Arts briefs: First Friday and more

First Friday



Independence Day may be over for another year, but "Creative Freedom" reigns from 6 to 11 tonight at First Friday in downtown Las Vegas.

This month, First Friday visitors can get in on the act of artistic creation by helping to paint a 30-foot-wide, collaborative mural dubbed "Freedom Wall." Paints and brushes will be provided for participants at the north entrance to the First Friday festivities, on Casino Center Boulevard, just south of Charleston Boulevard.

Other First Friday highlights range from street and interactive art at Get Back Alley, just south of Fremont Street between Sixth Street and Las Vegas Boulevard, to Clay Arts Vegas' raku pottery firing on California Avenue, just east of Casino Center.

A dance competition from Children of the World and the School of Rock's student house band, "The Rifftide Legacy," are among tonight's scheduled performers at the Kids Zone; a petting zoo and carnival games also are on the agenda.

In addition to a filmmaking competition, Las Vegas-based Silver State Production Services will bring an authentic on-the-set vibe to First Friday, offering visitors the chance to experience hair, makeup and wardrobe styling. The company's vintage Air Stream trailers will be parked at the event's north entrance, Colorado Avenue and Casino Center.

As always, plenty of other First Friday options abound, from food and drink to music and art. A full guide, including schedule and parking information, is available online at




The Pink Floyd LaserSpectacular celebrates its 25th anniversary - by exploring "The Dark Side of the Rainbow" tonight at the Henderson Pavilion.

But the multimedia laser and light show is only going where legions of Pink Floyd fans have gone before: along the yellow brick road to Oz.

The laser show synchronizes Pink Floyd's landmark album "Dark Side of the Moon" with 1939's Oscar-winning "The Wizard of Oz," linking the two with colorful lasers, lighting effects and videos, giving both classics an extra "twister."

The two-hour show will close with a best-of anthology, including music from Pink Floyd's other landmark album, "The Wall."

The band's music "is very dramatic and visual," according to producer Steve Monistere . "You can see or imagine images when you listen to their music. Without any lighting effects at all, there is still a show in your mind." And by adding lasers, lighting, video and other effects, the LaserSpectacular allows audiences "to interpret what your mind is 'seeing,' " he adds, "and that is why people love this show so much."

The LaserSpectacular fires up at 8:30 tonight at the Henderson Pavilion, 200 S. Green Valley Parkway. Tickets ($10 for general admission, $20 for premium seating) are available by calling 267-4849 or online at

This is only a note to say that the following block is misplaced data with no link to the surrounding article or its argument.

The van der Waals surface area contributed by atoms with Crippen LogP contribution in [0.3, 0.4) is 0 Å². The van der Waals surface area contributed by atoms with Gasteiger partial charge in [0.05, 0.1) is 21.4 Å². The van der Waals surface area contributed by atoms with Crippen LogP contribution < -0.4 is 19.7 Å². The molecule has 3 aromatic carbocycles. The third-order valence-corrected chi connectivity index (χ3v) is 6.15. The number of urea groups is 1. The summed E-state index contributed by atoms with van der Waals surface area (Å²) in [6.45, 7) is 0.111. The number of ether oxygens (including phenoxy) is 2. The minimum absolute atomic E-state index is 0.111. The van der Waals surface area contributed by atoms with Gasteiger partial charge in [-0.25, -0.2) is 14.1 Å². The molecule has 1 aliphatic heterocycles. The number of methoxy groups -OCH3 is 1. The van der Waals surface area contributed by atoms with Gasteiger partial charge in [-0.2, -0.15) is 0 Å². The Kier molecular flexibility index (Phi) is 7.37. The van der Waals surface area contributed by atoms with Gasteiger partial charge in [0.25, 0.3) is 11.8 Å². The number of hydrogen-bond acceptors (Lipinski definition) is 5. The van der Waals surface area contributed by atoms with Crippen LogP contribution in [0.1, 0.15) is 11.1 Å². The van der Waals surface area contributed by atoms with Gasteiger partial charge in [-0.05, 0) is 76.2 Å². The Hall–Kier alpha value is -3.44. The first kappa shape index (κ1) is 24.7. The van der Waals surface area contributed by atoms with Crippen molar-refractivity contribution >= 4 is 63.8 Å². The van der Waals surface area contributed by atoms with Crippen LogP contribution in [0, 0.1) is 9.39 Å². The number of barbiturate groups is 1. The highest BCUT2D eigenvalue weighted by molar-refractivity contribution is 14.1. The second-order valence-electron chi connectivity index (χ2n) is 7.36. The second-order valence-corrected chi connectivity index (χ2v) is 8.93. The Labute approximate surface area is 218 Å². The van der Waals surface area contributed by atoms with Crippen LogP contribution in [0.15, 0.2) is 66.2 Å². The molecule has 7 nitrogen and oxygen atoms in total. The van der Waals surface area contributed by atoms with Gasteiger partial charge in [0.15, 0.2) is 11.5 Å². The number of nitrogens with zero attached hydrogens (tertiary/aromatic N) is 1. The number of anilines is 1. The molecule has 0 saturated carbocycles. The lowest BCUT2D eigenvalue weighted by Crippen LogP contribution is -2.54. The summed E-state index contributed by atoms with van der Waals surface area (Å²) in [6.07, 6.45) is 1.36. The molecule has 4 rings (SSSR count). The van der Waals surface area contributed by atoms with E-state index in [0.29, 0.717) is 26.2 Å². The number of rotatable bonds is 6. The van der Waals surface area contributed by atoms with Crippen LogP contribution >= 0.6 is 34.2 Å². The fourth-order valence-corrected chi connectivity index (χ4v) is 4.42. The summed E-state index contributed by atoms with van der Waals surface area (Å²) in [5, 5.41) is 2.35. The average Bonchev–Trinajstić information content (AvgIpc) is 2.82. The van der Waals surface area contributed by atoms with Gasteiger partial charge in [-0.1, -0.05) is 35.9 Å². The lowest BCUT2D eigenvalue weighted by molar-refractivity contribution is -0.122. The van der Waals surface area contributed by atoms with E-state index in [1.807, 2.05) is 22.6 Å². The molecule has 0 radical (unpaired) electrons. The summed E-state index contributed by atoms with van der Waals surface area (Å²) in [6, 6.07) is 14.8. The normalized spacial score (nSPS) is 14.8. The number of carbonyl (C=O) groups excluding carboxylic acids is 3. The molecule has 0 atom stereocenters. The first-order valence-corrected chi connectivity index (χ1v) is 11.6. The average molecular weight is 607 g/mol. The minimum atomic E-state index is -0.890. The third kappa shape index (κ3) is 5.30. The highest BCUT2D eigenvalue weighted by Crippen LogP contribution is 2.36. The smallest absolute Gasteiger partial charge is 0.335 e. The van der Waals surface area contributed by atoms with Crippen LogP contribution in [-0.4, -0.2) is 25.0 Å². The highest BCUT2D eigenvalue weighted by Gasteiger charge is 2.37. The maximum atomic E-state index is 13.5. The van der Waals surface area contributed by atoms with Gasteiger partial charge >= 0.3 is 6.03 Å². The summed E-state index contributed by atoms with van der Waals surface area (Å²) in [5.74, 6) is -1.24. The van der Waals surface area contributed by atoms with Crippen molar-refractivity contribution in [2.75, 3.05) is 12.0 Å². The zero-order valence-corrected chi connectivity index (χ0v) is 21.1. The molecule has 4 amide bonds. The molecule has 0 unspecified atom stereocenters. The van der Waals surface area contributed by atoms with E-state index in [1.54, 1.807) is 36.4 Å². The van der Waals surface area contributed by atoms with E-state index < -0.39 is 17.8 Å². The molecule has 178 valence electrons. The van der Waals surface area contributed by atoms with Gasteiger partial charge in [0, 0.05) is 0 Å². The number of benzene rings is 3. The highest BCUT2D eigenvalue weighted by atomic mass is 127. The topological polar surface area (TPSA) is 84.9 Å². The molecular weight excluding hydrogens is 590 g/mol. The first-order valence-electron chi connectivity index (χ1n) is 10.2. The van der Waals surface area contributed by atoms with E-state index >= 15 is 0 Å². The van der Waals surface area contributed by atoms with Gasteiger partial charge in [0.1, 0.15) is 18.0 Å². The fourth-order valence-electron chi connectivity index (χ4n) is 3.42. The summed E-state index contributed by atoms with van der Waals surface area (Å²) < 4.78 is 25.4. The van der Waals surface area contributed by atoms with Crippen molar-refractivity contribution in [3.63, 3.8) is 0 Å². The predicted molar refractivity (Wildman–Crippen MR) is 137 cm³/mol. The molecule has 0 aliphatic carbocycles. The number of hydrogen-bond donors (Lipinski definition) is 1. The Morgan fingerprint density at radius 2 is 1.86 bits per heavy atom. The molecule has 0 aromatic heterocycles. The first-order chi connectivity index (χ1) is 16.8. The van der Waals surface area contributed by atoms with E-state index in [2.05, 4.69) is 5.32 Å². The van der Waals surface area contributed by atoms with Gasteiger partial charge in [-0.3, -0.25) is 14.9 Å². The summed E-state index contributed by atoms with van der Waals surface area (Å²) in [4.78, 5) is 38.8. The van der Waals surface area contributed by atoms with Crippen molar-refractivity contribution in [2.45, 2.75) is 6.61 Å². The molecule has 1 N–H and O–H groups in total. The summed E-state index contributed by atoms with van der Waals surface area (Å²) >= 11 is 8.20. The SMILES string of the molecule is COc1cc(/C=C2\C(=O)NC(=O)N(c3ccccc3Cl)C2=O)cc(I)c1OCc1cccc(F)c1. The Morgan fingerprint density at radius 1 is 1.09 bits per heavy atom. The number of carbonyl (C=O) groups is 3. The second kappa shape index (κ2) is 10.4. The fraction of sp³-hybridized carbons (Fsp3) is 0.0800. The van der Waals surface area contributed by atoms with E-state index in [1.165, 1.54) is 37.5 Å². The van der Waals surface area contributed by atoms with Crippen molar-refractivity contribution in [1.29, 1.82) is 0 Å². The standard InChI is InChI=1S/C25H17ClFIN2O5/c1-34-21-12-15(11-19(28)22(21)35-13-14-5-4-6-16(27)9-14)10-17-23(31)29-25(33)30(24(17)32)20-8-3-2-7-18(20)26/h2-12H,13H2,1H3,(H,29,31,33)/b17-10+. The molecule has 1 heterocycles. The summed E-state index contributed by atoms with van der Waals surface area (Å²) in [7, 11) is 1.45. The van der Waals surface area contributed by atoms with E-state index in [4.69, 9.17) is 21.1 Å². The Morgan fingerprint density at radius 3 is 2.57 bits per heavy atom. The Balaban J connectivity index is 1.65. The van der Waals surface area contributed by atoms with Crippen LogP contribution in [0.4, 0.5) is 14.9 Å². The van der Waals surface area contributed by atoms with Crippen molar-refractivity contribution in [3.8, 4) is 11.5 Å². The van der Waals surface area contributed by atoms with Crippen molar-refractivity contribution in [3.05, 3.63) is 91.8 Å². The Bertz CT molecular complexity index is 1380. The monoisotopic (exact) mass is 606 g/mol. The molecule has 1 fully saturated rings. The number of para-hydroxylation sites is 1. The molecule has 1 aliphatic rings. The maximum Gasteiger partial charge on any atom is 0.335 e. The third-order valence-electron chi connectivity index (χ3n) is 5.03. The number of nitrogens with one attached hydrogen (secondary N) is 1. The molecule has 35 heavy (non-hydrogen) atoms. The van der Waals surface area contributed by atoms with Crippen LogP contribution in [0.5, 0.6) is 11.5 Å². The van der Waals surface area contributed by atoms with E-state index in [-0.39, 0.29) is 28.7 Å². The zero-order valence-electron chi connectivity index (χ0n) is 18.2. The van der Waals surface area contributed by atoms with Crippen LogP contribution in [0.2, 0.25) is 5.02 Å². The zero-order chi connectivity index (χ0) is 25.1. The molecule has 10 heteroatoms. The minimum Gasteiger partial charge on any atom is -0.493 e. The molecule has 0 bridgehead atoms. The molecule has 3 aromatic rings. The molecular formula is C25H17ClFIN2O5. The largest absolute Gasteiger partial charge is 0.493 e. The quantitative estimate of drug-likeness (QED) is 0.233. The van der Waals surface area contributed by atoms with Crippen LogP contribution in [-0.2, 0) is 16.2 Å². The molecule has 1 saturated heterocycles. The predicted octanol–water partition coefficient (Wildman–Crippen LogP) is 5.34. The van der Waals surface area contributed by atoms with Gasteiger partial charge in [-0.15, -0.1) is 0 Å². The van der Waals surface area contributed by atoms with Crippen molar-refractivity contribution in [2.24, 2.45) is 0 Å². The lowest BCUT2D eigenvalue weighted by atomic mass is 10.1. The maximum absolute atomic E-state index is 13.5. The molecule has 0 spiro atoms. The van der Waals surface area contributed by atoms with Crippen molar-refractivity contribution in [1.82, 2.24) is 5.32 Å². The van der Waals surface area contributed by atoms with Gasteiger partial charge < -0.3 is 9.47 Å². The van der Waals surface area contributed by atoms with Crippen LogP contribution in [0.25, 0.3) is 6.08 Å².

It's a long way from Las Vegas to Broadway - and even further to London's Broadway equivalent, the West End.

But two upcoming productions close the chasm, thanks to the Las Vegas International Performing Arts Exchange, which joins London's Act Now Entertainment for the shows.

First up: "The 25th Annual Putnam County Spelling Bee," to be presented at 7 tonight and 3 and 7 p.m. Saturday at the Clark County Library, 1401 E. Flamingo Road. The Tony-winning musical focuses on six youngsters, struggling with puberty and the demands of competition, who learn that winning isn't everything - and losing doesn't necessarily make you a loser.

Following this weekend's "Spelling Bee," students from Las Vegas and London will present the revue "At the Corner of Broadway and West End" at 2 and 7 p.m. Monday at the Cashman Center theater, 850 Las Vegas Blvd. North.

Following Monday's Cashman Center performance, the students will travel to London to present both shows to British audiences.

Advance tickets for both local performances (available at are $10 for students and seniors, $12 for general admission; tickets at the door are $12 and $15, respectively, with optional VIP seating available.



Triple-digit temperatures may be a fact of life these days in Las Vegas, but the Performing Arts Society of Nevada insists it's "Summertime ... and the Livin' Is Easy" Sunday afternoon at the Winchester Cultural Center.

Billed as "a variety salute to love, laughter and the great songs of summer," including pop and Broadway tunes, the program features jazz vocalist Miss Lee Hughes, with a guest appearance by operatic star Joan Sobel, who's currently appearing as Carlotta in The Venetian's "Phantom - The Las Vegas Spectacular." Also expected to perform: pianist Laurence Sobel, plus Bing Young and Greg Bosler.

The program marks the return of the Performing Arts Society of Nevada, which put its programs on hold last fall following the death of co-founder John Meren , who started the nonprofit organization with Thomas Gallagher more than 20 yeas ago.

"Summertime ... and the Livin' Is Easy" will be presented at 2 p.m. Sunday at the Winchester Cultural Center, 3130 McLeod Drive. Tickets ($15 in advance, $18 at the door) are available by calling the Performing Arts Society at 658-6741.